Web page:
About 10 years ago, I began my journey with chronic pain. It started innocently enough, with knee pain from arthritis. Fast forward to now, I’ve had two failed knee replacements on the same leg, and I am still battling knee pain, along with a number of other sources of chronic pain that have arisen as a result.
I’m not here today to tell you about my pain though. As I reflect on the last ten years, I see some mistakes I made in dealing with the pain, and some spiritual pitfalls that I slipped into as it progressed. I’d like to share some of the lessons I learned, in the hopes that you might avoid those traps, or that you may be able to encourage someone else who is struggling with pain.
Pain shouldn’t necessarily be avoided.
I have always had the mindset that pain is bad. That may seem like a no-brainer to you, but bear with me as I explain. When I first began to have knee pain in my early thirties, sirens went off in my head, telling me that I must do whatever it took to get rid of it. The idea of being limited in my ability to do whatever I wanted to do was absolutely intolerable to me, and I was on a mission to end the pain. I had steroid shots, lubricant injections, and two knee surgeries before my 40th birthday, chasing pain relief at any cost. Each of these gave temporary relief, but left a lasting impact on my body. The scar tissue that developed from these procedures led to more problems in the long run.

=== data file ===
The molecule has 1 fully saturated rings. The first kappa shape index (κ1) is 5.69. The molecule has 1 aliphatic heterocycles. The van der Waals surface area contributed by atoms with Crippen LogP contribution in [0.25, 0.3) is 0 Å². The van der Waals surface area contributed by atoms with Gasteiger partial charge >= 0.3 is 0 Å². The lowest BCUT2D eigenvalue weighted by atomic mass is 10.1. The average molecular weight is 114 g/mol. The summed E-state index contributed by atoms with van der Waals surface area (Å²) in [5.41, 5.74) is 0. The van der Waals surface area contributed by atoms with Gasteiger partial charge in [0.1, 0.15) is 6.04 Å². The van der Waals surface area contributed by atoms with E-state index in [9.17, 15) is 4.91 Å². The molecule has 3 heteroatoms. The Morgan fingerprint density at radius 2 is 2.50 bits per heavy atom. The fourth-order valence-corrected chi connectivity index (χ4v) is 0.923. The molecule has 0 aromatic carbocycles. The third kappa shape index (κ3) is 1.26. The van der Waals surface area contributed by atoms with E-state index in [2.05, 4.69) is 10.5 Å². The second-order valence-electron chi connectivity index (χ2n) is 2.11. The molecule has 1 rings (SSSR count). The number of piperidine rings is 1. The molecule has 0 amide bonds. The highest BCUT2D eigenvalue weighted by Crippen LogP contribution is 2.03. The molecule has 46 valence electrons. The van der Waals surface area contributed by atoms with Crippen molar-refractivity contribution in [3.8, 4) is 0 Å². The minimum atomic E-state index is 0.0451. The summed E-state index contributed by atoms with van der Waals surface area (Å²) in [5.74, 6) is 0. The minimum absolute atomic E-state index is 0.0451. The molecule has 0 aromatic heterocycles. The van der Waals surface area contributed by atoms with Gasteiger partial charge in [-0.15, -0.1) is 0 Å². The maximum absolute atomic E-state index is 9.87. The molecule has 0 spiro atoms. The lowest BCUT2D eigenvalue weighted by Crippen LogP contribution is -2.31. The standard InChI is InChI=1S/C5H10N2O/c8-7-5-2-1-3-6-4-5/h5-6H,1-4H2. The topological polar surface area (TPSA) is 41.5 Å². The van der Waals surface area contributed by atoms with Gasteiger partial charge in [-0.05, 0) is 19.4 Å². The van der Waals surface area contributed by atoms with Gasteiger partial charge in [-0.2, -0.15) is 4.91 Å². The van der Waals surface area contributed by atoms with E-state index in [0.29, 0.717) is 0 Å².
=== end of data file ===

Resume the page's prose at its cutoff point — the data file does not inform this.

If I knew then what I know now, I would see that pain as God’s signal to slow down. When it first started, I was caring for my aging parents, home schooling my two young children, power walking every day, leading the women’s ministry at my church, and over-achieving in just about every area of life. I was a stressed-out, sandwich-generation, perfectionistic super-mom, and I could not be bothered with pain. So I took measures to stop it, and today as I write this, I can see very clearly the error of my ways.
We are made up of two parts—body and soul—and these are inseparable. Spiritual distress often manifests itself in physical pain, and we must remember this. If you are suffering from any kind of physical pain, before you begin to look for medical solutions, consider spiritual ones. Perhaps you are too busy, have too many responsibilities, or are just mentally or emotionally over-stressed. Pray, and ask the Lord to show you if there are issues in your immaterial man that are affecting the material. If you find that there are such issues, take heed and make whatever adjustments you are able. God is good and faithful, and He will reveal to you what steps, if any, you need to take.
Pain can be a blessing.
As time went on, and it became clear that this pain would be ongoing, I was angry. Angry at the doctor and angry at myself. But mostly, if I’m honest, I was angry at God. I was well schooled in His sovereignty, and I knew that He could have prevented this from happening. He’d been present in that surgery room, and He could easily have guided the surgeon’s hands to get my knee implant straight. Instead, He allowed him to make an error that would change my life forever. With every step I took, from that day forward until today, I would be reminded of that fact.